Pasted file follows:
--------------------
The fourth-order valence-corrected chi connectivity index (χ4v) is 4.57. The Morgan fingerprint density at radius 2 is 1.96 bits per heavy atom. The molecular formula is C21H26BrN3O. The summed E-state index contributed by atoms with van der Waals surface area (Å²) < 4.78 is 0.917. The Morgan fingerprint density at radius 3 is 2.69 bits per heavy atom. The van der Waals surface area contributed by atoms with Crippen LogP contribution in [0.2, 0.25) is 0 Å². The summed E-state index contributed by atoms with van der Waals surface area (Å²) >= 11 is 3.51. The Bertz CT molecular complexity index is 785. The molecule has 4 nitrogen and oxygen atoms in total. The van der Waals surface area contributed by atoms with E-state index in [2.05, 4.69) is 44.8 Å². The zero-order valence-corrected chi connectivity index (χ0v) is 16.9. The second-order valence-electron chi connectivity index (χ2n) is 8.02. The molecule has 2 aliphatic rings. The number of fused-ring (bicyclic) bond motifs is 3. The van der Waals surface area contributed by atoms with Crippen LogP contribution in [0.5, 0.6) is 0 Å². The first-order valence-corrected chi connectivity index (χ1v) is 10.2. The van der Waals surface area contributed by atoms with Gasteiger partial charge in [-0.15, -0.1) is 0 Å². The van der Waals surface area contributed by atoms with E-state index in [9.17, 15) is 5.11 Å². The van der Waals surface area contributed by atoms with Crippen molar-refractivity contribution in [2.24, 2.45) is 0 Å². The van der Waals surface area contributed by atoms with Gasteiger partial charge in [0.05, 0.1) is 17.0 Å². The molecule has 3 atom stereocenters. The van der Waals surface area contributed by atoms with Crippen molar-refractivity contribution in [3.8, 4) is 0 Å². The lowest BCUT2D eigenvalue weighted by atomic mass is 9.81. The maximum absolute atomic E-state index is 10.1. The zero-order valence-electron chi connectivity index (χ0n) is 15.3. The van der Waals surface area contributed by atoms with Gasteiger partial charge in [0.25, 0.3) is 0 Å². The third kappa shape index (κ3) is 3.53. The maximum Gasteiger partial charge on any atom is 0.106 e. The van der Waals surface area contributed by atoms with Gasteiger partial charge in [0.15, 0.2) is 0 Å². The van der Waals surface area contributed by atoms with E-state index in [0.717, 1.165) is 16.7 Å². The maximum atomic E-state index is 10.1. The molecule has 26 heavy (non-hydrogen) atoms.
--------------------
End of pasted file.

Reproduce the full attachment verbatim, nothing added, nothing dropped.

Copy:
The fourth-order valence-corrected chi connectivity index (χ4v) is 4.57. The Morgan fingerprint density at radius 2 is 1.96 bits per heavy atom. The molecular formula is C21H26BrN3O. The summed E-state index contributed by atoms with van der Waals surface area (Å²) < 4.78 is 0.917. The Morgan fingerprint density at radius 3 is 2.69 bits per heavy atom. The van der Waals surface area contributed by atoms with Crippen LogP contribution in [0.2, 0.25) is 0 Å². The summed E-state index contributed by atoms with van der Waals surface area (Å²) >= 11 is 3.51. The Bertz CT molecular complexity index is 785. The molecule has 4 nitrogen and oxygen atoms in total. The van der Waals surface area contributed by atoms with E-state index in [2.05, 4.69) is 44.8 Å². The zero-order valence-corrected chi connectivity index (χ0v) is 16.9. The second-order valence-electron chi connectivity index (χ2n) is 8.02. The molecule has 2 aliphatic rings. The number of fused-ring (bicyclic) bond motifs is 3. The van der Waals surface area contributed by atoms with Crippen LogP contribution in [0.5, 0.6) is 0 Å². The first-order valence-corrected chi connectivity index (χ1v) is 10.2. The van der Waals surface area contributed by atoms with Gasteiger partial charge in [-0.15, -0.1) is 0 Å². The van der Waals surface area contributed by atoms with E-state index in [9.17, 15) is 5.11 Å². The van der Waals surface area contributed by atoms with Crippen molar-refractivity contribution in [2.24, 2.45) is 0 Å². The van der Waals surface area contributed by atoms with Gasteiger partial charge in [0.05, 0.1) is 17.0 Å². The molecule has 3 atom stereocenters. The van der Waals surface area contributed by atoms with Crippen molar-refractivity contribution in [3.8, 4) is 0 Å². The lowest BCUT2D eigenvalue weighted by atomic mass is 9.81. The maximum absolute atomic E-state index is 10.1. The zero-order valence-electron chi connectivity index (χ0n) is 15.3. The van der Waals surface area contributed by atoms with Gasteiger partial charge in [0.25, 0.3) is 0 Å². The third kappa shape index (κ3) is 3.53. The maximum Gasteiger partial charge on any atom is 0.106 e. The van der Waals surface area contributed by atoms with Gasteiger partial charge in [0.15, 0.2) is 0 Å². The van der Waals surface area contributed by atoms with E-state index in [0.717, 1.165) is 16.7 Å². The maximum atomic E-state index is 10.1. The molecule has 26 heavy (non-hydrogen) atoms.